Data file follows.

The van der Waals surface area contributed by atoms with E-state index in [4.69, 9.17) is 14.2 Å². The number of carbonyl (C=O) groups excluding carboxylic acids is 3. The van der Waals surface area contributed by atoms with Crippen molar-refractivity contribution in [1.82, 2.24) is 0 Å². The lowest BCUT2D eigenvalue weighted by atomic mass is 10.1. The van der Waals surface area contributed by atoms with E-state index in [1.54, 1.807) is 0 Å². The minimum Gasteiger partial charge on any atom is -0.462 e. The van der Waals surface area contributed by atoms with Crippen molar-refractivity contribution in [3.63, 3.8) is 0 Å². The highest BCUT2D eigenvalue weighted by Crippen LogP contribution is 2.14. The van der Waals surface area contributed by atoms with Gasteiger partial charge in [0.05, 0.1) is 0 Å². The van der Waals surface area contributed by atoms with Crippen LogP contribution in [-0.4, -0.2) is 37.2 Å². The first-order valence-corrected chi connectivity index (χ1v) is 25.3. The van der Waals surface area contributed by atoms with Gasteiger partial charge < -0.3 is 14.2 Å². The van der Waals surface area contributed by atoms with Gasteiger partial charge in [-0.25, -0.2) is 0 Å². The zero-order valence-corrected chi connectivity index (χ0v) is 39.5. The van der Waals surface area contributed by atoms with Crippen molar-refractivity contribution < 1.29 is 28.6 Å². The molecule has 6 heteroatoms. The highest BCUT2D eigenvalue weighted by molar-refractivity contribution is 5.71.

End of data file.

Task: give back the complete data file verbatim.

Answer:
The van der Waals surface area contributed by atoms with E-state index in [4.69, 9.17) is 14.2 Å². The number of carbonyl (C=O) groups excluding carboxylic acids is 3. The van der Waals surface area contributed by atoms with Crippen molar-refractivity contribution in [1.82, 2.24) is 0 Å². The lowest BCUT2D eigenvalue weighted by atomic mass is 10.1. The van der Waals surface area contributed by atoms with E-state index in [1.54, 1.807) is 0 Å². The minimum Gasteiger partial charge on any atom is -0.462 e. The van der Waals surface area contributed by atoms with Crippen molar-refractivity contribution in [3.63, 3.8) is 0 Å². The highest BCUT2D eigenvalue weighted by Crippen LogP contribution is 2.14. The van der Waals surface area contributed by atoms with Gasteiger partial charge in [0.05, 0.1) is 0 Å². The van der Waals surface area contributed by atoms with Crippen LogP contribution in [-0.4, -0.2) is 37.2 Å². The first-order valence-corrected chi connectivity index (χ1v) is 25.3. The van der Waals surface area contributed by atoms with Gasteiger partial charge < -0.3 is 14.2 Å². The van der Waals surface area contributed by atoms with Gasteiger partial charge in [-0.25, -0.2) is 0 Å². The zero-order valence-corrected chi connectivity index (χ0v) is 39.5. The van der Waals surface area contributed by atoms with Crippen molar-refractivity contribution < 1.29 is 28.6 Å². The molecule has 6 heteroatoms. The highest BCUT2D eigenvalue weighted by molar-refractivity contribution is 5.71.